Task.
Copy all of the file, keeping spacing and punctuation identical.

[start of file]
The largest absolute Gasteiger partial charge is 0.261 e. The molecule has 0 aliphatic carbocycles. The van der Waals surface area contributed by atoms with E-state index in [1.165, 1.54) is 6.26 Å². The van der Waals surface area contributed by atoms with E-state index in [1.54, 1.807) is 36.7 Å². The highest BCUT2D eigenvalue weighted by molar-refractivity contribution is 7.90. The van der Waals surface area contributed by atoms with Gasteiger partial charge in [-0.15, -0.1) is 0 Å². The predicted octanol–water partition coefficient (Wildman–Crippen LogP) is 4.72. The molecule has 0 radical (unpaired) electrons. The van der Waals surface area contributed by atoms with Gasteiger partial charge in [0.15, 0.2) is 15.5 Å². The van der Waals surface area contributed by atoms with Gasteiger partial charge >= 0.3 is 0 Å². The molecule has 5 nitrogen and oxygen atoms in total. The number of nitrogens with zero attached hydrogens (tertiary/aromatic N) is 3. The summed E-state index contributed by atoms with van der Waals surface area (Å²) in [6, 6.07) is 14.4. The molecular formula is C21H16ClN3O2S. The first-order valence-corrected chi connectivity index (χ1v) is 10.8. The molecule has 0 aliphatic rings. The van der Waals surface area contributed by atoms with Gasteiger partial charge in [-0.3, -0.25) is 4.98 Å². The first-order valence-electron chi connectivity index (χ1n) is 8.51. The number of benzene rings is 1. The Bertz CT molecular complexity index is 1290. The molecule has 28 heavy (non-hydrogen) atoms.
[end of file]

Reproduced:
The largest absolute Gasteiger partial charge is 0.261 e. The molecule has 0 aliphatic carbocycles. The van der Waals surface area contributed by atoms with E-state index in [1.165, 1.54) is 6.26 Å². The van der Waals surface area contributed by atoms with E-state index in [1.54, 1.807) is 36.7 Å². The highest BCUT2D eigenvalue weighted by molar-refractivity contribution is 7.90. The van der Waals surface area contributed by atoms with Gasteiger partial charge in [-0.15, -0.1) is 0 Å². The predicted octanol–water partition coefficient (Wildman–Crippen LogP) is 4.72. The molecule has 0 radical (unpaired) electrons. The van der Waals surface area contributed by atoms with Gasteiger partial charge in [0.15, 0.2) is 15.5 Å². The van der Waals surface area contributed by atoms with Gasteiger partial charge >= 0.3 is 0 Å². The molecule has 5 nitrogen and oxygen atoms in total. The number of nitrogens with zero attached hydrogens (tertiary/aromatic N) is 3. The summed E-state index contributed by atoms with van der Waals surface area (Å²) in [6, 6.07) is 14.4. The molecular formula is C21H16ClN3O2S. The first-order valence-corrected chi connectivity index (χ1v) is 10.8. The molecule has 0 aliphatic rings. The van der Waals surface area contributed by atoms with Gasteiger partial charge in [-0.3, -0.25) is 4.98 Å². The first-order valence-electron chi connectivity index (χ1n) is 8.51. The number of benzene rings is 1. The Bertz CT molecular complexity index is 1290. The molecule has 28 heavy (non-hydrogen) atoms.